Mercedes-Benz S400 Hybrid Review

By Jonathan Spira on 14 May 2010
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Mercedes-Benz introduced the world’s first diesel-powered automobile in 1936 and the company has been offering its customers fuel-efficient vehicles ever since. The S-Class, Mercedes’ flagship sedan, has been around since 1972 and got its name from Sonderklasse, essentially “a class of its own.”

For 2010, Mercedes designers gave their Übersedan a facelift.  From all outward appearances, little was changed.   The front of the car received a new grille and front bumper while the rear got an integrated exhaust.  LEDs are now used for taillights and daytime running lights.  But these minor exterior changes mask the significant updates found within.

The S-Class now has many of the new technologies introduced with the redesigned 2010 E-class, including adaptive high-beams, pedestrian detection in the night vision system, a lane-departure warning system, and the new Attention Assist driver drowsiness warning system.

Mercedes’ Autobahn cruiser continues to be one of the most comfortable, refined, and luxurious vehicles on the market.  It’s also now one of the most green, with the addition of the S400 Hybrid to the line-up.

The Mercedes-Benz S400 Hybrid has the distinction of several firsts.  It is the first production hybrid automobile to use lithium-ion batteries.  It’s the first Mercedes-Benz with a hybrid drive.  And it is also the first German flagship sedan to be available as a hybrid-electric (BMW has since introduced the Hybrid 7; Audi displayed a hybrid A8 concept car at the 2010 Geneva Motor Show. The first hybrid in the Über luxury sedan market is  the Lexus LS600h L but more on that later.).

The Mercedes-Benz approach to hybrids is one that adds less weight and complexity to the vehicle.  The mild-hybrid platform was jointly developed by BMW and Mercedes as an outgrowth of a cooperation that began in 2005.

A mild hybrid is a gasoline-fueled vehicle equipped with an electric motor that allows the engine to be automatically shut off whenever the car is braking, coasting, or stopped.  Mild hybrids differ from full hybrids in that they do not have an electric-only means of propulsion.  As a result, they do not require the same level of battery power and also do not achieve the same increase in fuel economy as full hybrids.

The S400 starts off with an Atkinson cycle 3.5-liter V-6 to which Mercedes added a 20-hp electric motor.  The motor serves merely to boost the engine power as it can’t propel the vehicle by itself; it adds 118 pound-feet of torque, something the car desperately needs as it takes 7.2 seconds to go from 0-60 (the gasoline powered S550 requires a mere 5.4 seconds).  The S400 is a big car and it does feel a bit sluggish.

The S400 displays its battery status from a display in the speedometer, which shows the flow of power from engine to battery to wheels.    When the car is stopped at a light or in traffic, the engine shuts down, thereby saving gas.  Simply taking your foot off the brake pedal causes the engine to restart.

Unlike its more powerful siblings in the S-Class lineup, the S400 Hybrid escapes the gas guzzler tax and gets 5 mpg more in the EPA’s city and highway ratings.  It also escapes the hybrid price penalty, perhaps most evident with the Lexus LS 600h L hybrid, which costs $40,000 more than its conventionally-powered stablemate, the LS 600, and gets only marginally-improved fuel economy.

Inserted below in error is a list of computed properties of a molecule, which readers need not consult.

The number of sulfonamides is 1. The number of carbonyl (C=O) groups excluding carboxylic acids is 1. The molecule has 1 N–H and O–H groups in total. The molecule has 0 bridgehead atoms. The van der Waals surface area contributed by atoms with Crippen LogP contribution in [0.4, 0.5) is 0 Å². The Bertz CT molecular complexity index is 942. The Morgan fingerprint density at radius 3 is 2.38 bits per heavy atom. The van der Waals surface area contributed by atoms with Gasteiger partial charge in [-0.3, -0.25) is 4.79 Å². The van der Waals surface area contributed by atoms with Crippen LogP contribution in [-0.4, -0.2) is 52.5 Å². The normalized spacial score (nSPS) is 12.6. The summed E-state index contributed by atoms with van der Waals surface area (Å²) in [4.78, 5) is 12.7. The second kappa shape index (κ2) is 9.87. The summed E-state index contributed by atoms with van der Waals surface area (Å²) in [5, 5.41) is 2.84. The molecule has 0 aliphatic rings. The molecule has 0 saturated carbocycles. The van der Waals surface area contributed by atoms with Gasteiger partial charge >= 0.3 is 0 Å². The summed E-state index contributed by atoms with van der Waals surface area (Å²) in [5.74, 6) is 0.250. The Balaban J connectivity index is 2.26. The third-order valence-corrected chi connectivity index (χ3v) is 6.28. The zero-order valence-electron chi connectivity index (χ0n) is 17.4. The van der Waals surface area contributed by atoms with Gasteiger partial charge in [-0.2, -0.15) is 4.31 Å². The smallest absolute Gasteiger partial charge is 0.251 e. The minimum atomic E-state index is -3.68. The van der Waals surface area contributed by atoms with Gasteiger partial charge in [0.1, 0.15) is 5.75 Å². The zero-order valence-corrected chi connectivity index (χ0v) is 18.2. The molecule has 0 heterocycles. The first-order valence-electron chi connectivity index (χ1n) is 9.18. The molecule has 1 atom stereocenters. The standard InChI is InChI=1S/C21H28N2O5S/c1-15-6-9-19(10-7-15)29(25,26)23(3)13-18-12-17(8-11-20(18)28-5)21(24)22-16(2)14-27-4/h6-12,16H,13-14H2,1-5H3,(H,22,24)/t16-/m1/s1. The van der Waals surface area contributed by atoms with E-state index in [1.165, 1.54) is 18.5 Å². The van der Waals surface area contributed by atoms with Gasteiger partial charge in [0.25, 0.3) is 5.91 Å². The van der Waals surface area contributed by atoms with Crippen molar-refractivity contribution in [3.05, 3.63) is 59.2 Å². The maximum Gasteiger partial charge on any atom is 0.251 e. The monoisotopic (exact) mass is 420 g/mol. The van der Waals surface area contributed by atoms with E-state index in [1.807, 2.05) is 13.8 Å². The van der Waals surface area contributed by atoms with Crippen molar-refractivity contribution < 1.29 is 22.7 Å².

On the road, the S400 Hybrid has the presence and feel typical of large Mercedes-Benz sedans.  One problem is the electric power steering assist, which allows the engine to stay off when the stop-start system turns it off, results in a driving experience that is largely devoid of any sensation (the S550, which foregoes electric steering, does not have this problem).

In a week’s worth of driving ranging from highway cruising to rush-hour traffic, I frequently found myself using 7.84 l/100 km (30 mpg).  Overall, I used 9.4 l/100 km (25 mpg), which was quite respectable  for the week.

I found the suspension (adjustable from sport to comfort) pampering and the air suspension kept the car well composed in the turns.  The most remarkable thing I found was just how unobtrusively the hybrid system behaved.  I hardly noticed the start-stop function (unless I was looking for it) and the car always restarted without a shudder.  The regenerative brakes, usually the weak point of hybrid systems, felt downright normal.

Finally, the fuel usage and emissions output of the S400 are simply laudable (the S400 is rated as a SULEV, or super low emissions vehicle).  In the coming years, German automakers, among others, will have to meet the ever-increasing fuel efficiency and emissions mandates set forth by European Union and U.S. regulators and the S400 Hybrid is one way to approach this.

The S400 compares favorably to Mercedes-Benz diesel offerings as well.  The S350 diesel is rated at 7.71 l/100 km (30.5 mpg) in fuel economy while the same test rates the S400 Hybrid at 8.11 l/100 km (29 mpg).

Although it’s unlikely that hybrid fans will allow the S400 to knock the Toyota Prius off its throne, the entry-level price point makes it likely that the S400 will become the best-selling S-Class and buyers will be able to enjoy the sumptuous Mercedes-Benz amenities knowing they are using less fuel with each trip.

2010 Mercedes-Benz S400 Hybrid
Base price/price-as-tested $87,950/$100,925
Drivetrain Front engine, rear-wheel drive
Engine 3.5 liter/275 hp/ V-6 with 20 hp electric motor
Transmission 7-speed automatic
Curb weight (lbs) 4594
Wheelbase (inches) 124.6
Length x width x height (inches) 206.5 x 73.7 x 58.0
0-60 mph (seconds) 7.2
City/highway fuel economy (mpg) 19/26